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As the COVID-19 pandemic continues, we are fortunate to now have three vaccines approved in the United States to fight this virus. With emerging treatments and technologies, breastfeeding parents may then wonder if getting the vaccine is something they can safely do.

Unfortunately, breastfeeding individuals were not included in the studies for the vaccines that are currently available. Despite this, the FDA has not restricted the use of this vaccine if someone is lactating.

Why then are breastfeeding people able to receive a vaccine that hasn’t been studied in them? The main reason is that, based on what we do know about these vaccines, it appears highly unlikely that any vaccine could be transferred to the nursing infant. This means the chance for harm is exceptionally low, while the benefit to both the vaccinated individual and possibly their child is extremely high. And in times of a pandemic, it is all about balancing possible risks and known benefits.

Leading organizations that care for pregnant and breastfeeding people, including the American College of Obstetricians and Gynecologists and the Society of Maternal-Fetal Medicine, all support that breastfeeding people be given the choice to receive the vaccine if they want it after discussion with their healthcare providers.

The components of both authorized vaccines are very simple when compared to other vaccines that we currently have available and have decades of data on and that we do know are compatible with lactation. The chance that any lipid or nanoparticles would make it all the way from the mother’s muscle to her breastmilk is so small, and even if it did, these substances would likely be quickly digested by the nursing infant and cause no ill effect.

Some breastfeeding people wonder if getting the COVID vaccine will mean they can pass some antibodies onto their nursing babies via their breastmilk. There is likely a small amount of antibody transfer, but it is nowhere near the amount that we see transferred across the placenta from vaccines given in pregnancy or when we vaccinate someone directly. However, any amount of antibody transfer is likely an added benefit! A recent small study confirmed this, and while it only included six lactating mothers, it is encouraging early evidence of transfer of antibodies from mom to baby.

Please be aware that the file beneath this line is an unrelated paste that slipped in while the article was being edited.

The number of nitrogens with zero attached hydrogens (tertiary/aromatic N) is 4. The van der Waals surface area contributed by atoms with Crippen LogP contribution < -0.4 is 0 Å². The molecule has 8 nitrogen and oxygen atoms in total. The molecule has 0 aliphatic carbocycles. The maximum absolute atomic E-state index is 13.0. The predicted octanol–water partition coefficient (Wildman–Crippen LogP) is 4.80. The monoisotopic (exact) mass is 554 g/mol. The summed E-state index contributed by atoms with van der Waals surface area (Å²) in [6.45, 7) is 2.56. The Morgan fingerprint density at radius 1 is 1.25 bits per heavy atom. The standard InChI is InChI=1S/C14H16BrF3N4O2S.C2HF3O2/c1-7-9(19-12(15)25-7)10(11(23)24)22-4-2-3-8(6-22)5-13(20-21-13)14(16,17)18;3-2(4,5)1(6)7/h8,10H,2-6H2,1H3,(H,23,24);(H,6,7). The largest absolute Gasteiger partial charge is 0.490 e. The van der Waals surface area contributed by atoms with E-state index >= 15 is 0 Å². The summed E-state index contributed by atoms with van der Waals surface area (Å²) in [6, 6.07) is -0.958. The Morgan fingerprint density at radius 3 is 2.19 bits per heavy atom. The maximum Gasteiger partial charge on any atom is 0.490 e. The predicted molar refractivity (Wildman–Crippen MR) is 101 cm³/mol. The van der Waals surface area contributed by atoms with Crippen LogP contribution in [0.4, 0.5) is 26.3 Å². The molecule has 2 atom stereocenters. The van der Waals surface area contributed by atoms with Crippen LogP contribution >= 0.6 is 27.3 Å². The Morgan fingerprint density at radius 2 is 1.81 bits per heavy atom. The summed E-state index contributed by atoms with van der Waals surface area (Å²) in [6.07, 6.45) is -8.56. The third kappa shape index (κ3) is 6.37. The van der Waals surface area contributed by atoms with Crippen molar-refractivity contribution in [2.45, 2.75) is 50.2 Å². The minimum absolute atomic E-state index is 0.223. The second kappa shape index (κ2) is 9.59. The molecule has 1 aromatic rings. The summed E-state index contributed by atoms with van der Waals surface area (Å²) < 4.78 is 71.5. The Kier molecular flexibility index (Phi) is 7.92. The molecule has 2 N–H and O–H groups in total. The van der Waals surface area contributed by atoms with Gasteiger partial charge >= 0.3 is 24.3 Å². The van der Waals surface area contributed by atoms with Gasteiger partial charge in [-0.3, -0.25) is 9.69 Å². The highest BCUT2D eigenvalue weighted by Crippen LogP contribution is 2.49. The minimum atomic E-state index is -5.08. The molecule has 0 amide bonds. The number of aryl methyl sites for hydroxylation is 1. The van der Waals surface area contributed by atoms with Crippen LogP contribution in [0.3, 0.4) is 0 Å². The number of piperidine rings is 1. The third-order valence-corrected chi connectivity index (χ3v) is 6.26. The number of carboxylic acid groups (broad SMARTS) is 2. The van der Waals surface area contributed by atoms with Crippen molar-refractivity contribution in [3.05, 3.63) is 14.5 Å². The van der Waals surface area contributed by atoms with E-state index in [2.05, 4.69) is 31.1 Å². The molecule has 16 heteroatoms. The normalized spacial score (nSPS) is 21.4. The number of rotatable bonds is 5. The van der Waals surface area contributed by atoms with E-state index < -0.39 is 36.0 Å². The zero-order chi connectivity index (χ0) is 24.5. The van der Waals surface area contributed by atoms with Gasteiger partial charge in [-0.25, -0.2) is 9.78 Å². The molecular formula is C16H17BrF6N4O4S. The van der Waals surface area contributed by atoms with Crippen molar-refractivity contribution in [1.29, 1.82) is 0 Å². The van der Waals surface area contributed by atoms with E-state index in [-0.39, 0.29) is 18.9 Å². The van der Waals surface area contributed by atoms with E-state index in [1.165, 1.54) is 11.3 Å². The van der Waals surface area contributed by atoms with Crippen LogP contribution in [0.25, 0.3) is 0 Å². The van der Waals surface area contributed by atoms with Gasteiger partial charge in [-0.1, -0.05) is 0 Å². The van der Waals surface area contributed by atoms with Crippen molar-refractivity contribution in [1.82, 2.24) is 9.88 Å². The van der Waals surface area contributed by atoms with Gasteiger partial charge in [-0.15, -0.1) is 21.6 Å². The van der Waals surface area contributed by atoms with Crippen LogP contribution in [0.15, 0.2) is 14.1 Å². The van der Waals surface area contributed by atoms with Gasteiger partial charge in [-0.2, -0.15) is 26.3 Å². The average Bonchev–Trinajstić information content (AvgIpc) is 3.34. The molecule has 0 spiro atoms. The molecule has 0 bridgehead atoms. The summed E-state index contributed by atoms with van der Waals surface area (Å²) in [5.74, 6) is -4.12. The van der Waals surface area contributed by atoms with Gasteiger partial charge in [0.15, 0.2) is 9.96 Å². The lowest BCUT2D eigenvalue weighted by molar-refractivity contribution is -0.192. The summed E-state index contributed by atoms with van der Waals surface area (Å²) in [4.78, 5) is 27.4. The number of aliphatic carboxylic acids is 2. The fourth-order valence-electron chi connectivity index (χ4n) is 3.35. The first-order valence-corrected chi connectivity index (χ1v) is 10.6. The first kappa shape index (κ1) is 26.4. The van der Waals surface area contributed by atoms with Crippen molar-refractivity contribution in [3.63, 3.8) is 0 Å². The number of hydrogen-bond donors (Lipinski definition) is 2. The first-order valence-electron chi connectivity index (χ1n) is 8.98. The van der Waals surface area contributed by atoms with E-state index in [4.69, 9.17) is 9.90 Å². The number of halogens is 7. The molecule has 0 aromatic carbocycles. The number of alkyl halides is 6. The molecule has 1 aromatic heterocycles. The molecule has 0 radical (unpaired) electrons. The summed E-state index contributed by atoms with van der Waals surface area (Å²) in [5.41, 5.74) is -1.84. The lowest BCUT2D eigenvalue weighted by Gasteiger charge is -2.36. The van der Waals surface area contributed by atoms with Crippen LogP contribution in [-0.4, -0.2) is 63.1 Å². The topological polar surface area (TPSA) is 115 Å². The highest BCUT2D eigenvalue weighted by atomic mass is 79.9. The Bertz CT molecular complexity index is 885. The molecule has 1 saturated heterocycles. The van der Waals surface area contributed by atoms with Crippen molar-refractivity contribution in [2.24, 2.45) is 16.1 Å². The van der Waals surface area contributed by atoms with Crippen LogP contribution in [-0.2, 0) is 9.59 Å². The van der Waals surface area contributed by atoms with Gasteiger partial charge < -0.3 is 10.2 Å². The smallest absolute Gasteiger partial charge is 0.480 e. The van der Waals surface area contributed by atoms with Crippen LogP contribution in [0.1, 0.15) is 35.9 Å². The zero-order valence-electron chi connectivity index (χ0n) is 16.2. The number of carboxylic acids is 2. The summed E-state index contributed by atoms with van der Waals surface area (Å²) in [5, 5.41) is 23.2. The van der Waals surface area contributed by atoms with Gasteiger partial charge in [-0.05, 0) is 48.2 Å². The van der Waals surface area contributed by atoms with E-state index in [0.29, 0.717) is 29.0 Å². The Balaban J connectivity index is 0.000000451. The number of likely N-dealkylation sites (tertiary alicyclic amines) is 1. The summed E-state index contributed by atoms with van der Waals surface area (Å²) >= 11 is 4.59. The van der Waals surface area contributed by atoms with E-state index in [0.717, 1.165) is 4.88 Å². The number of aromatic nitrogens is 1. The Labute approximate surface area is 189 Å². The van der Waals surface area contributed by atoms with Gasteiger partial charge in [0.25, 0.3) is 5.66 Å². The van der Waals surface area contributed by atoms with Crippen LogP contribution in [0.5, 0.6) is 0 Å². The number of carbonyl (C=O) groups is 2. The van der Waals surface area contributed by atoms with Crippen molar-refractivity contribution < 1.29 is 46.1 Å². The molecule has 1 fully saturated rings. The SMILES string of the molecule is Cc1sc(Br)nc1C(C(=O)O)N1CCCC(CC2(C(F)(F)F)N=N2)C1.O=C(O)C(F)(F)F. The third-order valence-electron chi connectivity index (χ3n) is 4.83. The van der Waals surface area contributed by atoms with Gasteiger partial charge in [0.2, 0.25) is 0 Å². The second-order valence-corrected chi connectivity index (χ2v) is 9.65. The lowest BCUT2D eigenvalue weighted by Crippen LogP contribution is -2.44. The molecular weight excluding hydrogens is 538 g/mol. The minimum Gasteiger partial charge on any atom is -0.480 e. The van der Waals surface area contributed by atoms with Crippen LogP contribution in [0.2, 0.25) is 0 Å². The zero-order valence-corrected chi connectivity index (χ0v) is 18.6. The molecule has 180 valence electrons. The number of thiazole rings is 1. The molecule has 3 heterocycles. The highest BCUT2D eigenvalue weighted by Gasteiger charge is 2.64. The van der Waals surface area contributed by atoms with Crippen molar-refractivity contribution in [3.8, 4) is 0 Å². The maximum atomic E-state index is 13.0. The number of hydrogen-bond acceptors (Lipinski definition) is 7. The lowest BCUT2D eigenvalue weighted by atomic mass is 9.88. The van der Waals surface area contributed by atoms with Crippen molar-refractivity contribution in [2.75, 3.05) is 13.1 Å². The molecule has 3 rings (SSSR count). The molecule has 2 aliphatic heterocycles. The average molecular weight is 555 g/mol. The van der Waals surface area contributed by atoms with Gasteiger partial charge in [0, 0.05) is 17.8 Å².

If you do choose to receive the vaccine, there is no need to pump and dump for a prescribed time or wean from nursing, despite what some people may have heard from less reputable sources.

We continue to collect data on those people who were breastfeeding and chose to receive the vaccine, and more data will be coming soon. Stay tuned for more, and as always, talk with your healthcare provider if you are breastfeeding and wondering if this vaccine may be right for you.

Takeaways

  • Breastfeeding people were not included in the studies for the vaccines that are currently available.
  • However, they are able to receive this vaccine if they choose.
  • It is highly unlikely that any vaccine particles are transferred in a breast milk.
  • Early small studies show evidence of antibodies passing through milk, which can possibly benefit nursing babies.

Last reviewed by Jennifer Lincoln, MD. Review Date: March 2021

References

  1. Academy of Breastfeeding Medicine. Considerations for COVID-19 vaccination in lactation. Dec 14 2020.
  2. The Centers for Disease Control and Prevention. Vaccination Considerations for People who are Pregnant or Breastfeeding. Jan 7 2021.
  3.  The American College of Obstetricians and Gynecologists. Vaccinating Pregnant and Lactating Patients Against COVID-19. December 2020.
  4.  The Society for Maternal-Fetal Medicine. Statement: SARS-CoV-2 vaccination in pregnancy. Dec 1 2020.
  5. https://www.medrxiv.org/content/10.1101/2021.02.23.21252328v1

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